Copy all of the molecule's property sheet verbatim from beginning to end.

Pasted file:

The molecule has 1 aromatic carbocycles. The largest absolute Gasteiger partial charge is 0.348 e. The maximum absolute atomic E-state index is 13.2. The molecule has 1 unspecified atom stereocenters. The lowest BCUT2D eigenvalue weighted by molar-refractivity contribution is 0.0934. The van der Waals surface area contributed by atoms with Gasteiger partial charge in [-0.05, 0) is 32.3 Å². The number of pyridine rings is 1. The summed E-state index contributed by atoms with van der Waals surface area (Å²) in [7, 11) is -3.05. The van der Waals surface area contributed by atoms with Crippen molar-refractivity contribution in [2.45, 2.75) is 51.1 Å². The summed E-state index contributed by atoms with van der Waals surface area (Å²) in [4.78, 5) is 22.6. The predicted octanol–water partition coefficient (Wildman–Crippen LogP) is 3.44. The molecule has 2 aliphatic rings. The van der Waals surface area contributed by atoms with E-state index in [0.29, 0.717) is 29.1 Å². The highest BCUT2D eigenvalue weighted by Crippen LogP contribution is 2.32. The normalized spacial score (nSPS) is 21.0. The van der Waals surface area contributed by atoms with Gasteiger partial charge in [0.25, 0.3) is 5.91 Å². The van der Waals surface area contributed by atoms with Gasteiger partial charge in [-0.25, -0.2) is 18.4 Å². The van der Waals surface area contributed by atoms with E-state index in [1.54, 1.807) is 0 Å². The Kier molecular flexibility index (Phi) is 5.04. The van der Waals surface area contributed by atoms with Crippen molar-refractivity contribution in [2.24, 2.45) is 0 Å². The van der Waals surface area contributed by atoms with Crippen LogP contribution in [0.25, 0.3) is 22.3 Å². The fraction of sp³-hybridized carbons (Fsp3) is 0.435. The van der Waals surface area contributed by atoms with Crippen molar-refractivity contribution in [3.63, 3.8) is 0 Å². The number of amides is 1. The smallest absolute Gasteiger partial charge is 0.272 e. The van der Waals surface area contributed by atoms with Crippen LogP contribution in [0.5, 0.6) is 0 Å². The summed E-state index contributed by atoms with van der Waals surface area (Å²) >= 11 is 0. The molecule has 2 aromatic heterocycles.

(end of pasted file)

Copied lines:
The molecule has 1 aromatic carbocycles. The largest absolute Gasteiger partial charge is 0.348 e. The maximum absolute atomic E-state index is 13.2. The molecule has 1 unspecified atom stereocenters. The lowest BCUT2D eigenvalue weighted by molar-refractivity contribution is 0.0934. The van der Waals surface area contributed by atoms with Gasteiger partial charge in [-0.05, 0) is 32.3 Å². The number of pyridine rings is 1. The summed E-state index contributed by atoms with van der Waals surface area (Å²) in [7, 11) is -3.05. The van der Waals surface area contributed by atoms with Crippen molar-refractivity contribution in [2.45, 2.75) is 51.1 Å². The summed E-state index contributed by atoms with van der Waals surface area (Å²) in [4.78, 5) is 22.6. The predicted octanol–water partition coefficient (Wildman–Crippen LogP) is 3.44. The molecule has 2 aliphatic rings. The van der Waals surface area contributed by atoms with E-state index in [0.29, 0.717) is 29.1 Å². The highest BCUT2D eigenvalue weighted by Crippen LogP contribution is 2.32. The normalized spacial score (nSPS) is 21.0. The van der Waals surface area contributed by atoms with Gasteiger partial charge in [0.25, 0.3) is 5.91 Å². The van der Waals surface area contributed by atoms with Gasteiger partial charge in [-0.25, -0.2) is 18.4 Å². The van der Waals surface area contributed by atoms with E-state index in [1.54, 1.807) is 0 Å². The Kier molecular flexibility index (Phi) is 5.04. The van der Waals surface area contributed by atoms with Crippen molar-refractivity contribution in [2.24, 2.45) is 0 Å². The van der Waals surface area contributed by atoms with Crippen LogP contribution in [0.25, 0.3) is 22.3 Å². The fraction of sp³-hybridized carbons (Fsp3) is 0.435. The van der Waals surface area contributed by atoms with Crippen molar-refractivity contribution in [3.63, 3.8) is 0 Å². The number of amides is 1. The smallest absolute Gasteiger partial charge is 0.272 e. The van der Waals surface area contributed by atoms with Crippen LogP contribution in [0.5, 0.6) is 0 Å². The summed E-state index contributed by atoms with van der Waals surface area (Å²) >= 11 is 0. The molecule has 2 aromatic heterocycles.